It’s safe to say fitness trends come and go.

Then they come back again.

“Body building isn’t big anymore, but there are lots of physique competitions happening,” said Charles Clapper, who works out six times a week in Hayden. “It’s about getting ripped.”

Keeping up with the latest fads in health clubs can make your head spin — and yes, pedaling on bicycles at frenetic paces with an instructor barking commands at people is still popular.

Zumba might soon be replaced by some other dance exercise program that turns the mundane of aerobic activity into a good time.

Locally, hot yoga is red hot — especially with men.

“Yoga is for everybody,” said Sandra Nickel, yoga instructor at the Peak Health and Wellness Center in Hayden. “We’re seeing a greater flux in men, along with people past middle age.”

Nickel teaches Vinyasa-style yoga. For the uninitiated, that means body movement is synchronized with deep breathing. Crank up the heat to a cozy 85 degrees and you get hot yoga.

“It takes dedication and hard work,” said Nickel. “But the results are fantastic. It’s a whole body experience with physical and mental rewards. I see us adding more classes, not reducing them.”

Yoga classes are part of a bigger trend hitting the marketplace — group fitness — which was big back in the 1980s. Sweating in solitude used to be the norm for people who worked out. Goals were achieved and not celebrated or noticed by anybody else in the gym. Now there’s another face – actually, many faces – that are part of the movement.

“I take some classes,” said Jen Gerstenberger, who is a regular at the gym. “I like body pump, weights, and spinning. I have my routine.”

Inexperienced gym goers shouldn’t be worried about being able to fit into a group. For example, Peak’s weight loss challenge. There will be up to two dozen people in a group all striving to lose the most weight during an eight-week period. Two athletic trainers will be overseeing and guiding the group, said Julie Larrison, the Peak Health and Wellness fitness director. The goal is simple — everyone loses as much weight as possible.

“It’s two times a week,” said Larrison. “The group is a great way to achieve accountability and stay motivated. Groups by nature provide a support system that is essential for a healthy lifestyle.”

Being able to adapt to the change to ever evolving needs of the fitness world is no small feat for health clubs, who must keep up or be left behind.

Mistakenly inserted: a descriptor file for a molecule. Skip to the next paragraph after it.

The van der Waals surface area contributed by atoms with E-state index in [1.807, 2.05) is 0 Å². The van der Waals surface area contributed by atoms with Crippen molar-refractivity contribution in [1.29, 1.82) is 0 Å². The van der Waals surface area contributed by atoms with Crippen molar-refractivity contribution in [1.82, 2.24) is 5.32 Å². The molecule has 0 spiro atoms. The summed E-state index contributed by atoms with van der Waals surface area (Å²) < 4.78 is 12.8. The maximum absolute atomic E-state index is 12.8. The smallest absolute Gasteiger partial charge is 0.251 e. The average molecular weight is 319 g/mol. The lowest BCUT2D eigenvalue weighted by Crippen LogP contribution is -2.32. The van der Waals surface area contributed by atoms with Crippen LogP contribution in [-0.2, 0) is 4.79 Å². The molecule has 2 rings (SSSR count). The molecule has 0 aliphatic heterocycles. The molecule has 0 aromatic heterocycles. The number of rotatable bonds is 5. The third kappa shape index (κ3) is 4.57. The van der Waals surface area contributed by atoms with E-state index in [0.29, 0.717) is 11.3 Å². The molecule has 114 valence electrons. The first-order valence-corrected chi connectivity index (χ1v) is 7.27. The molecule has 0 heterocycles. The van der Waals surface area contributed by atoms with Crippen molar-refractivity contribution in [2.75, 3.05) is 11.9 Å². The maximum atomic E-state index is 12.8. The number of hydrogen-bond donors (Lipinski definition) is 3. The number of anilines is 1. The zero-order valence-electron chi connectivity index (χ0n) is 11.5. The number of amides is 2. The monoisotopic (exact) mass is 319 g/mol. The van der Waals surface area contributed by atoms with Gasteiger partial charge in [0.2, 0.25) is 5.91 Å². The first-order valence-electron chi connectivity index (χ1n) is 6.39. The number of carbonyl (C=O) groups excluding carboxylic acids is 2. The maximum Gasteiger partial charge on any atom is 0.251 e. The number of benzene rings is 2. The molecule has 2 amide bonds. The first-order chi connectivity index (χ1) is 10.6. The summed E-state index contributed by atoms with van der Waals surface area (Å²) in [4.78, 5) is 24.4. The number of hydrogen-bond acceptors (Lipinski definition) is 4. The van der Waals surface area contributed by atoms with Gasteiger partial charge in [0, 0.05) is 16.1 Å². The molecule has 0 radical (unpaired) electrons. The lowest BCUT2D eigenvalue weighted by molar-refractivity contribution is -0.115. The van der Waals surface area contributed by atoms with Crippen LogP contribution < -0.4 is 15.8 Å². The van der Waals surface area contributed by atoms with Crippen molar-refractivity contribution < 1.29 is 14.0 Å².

“When we started the club in Coeur d’Alene, it was dominated by racquet sports,” said Gary Retter, an owner and manager of Peak Health and Wellness Center. “The weight room was so small. It was in this little room. Now, our weight room is huge and takes up a good portion of the club. It wasn’t easy making that conversion.”

Peak’s 23,000 square foot expansion of its Hayden Tennis Center is a reflection of how health clubs are designing their facilities for that constant change. The building’s windows on the second story swing open similar to hangar bay doors to allow for heavy exercise equipment to be moved in and out. The gleaming structure features giant multi-purpose rooms with soft flooring that can be transformed as needed.

And oh, pickleball is the fast growing sport in America, said Retter. The tennis center has one dedicated pickleball court and the Coeur d’Alene and Post Falls have two each.

“It’s easier on the joints,” said Retter. “I am looking forward to getting on the pickleball court since I haven’t been able to play racquetball because of injuries.”

Speaking of older athletes, flipping giant tires is one fitness trend that never really caught on with baby boomers, but function strength is important to them.

“We do it in a controlled environment,” said Retter. “You have fewer injuries that way and we don’t have to find big pieces of iron for people to lift.”

The updated Peak Health and Wellness Hayden Center opened on Friday and serves 2,900 members. Excitement over the new facility was akin to Christmas morning.

“I am jacked,” said Clapper, 29. He uses the Hayden club. “We needed a new facility. They will be able to offer more classes, more group fitness. It’s going to be awesome.”

Peak has three locations in Kootenai County. Coeur d’Alene Peak is located in the Ironwood Hospital District. Peak Post Falls is located next to the Super 1 Foods grocery store off of Mullan Avenue. The Peak Hayden Tennis Center is located near the Prairie shopping complex. For more information, Contact Us.

See the original article as it appeared in the Coeur d’Alene Press Here.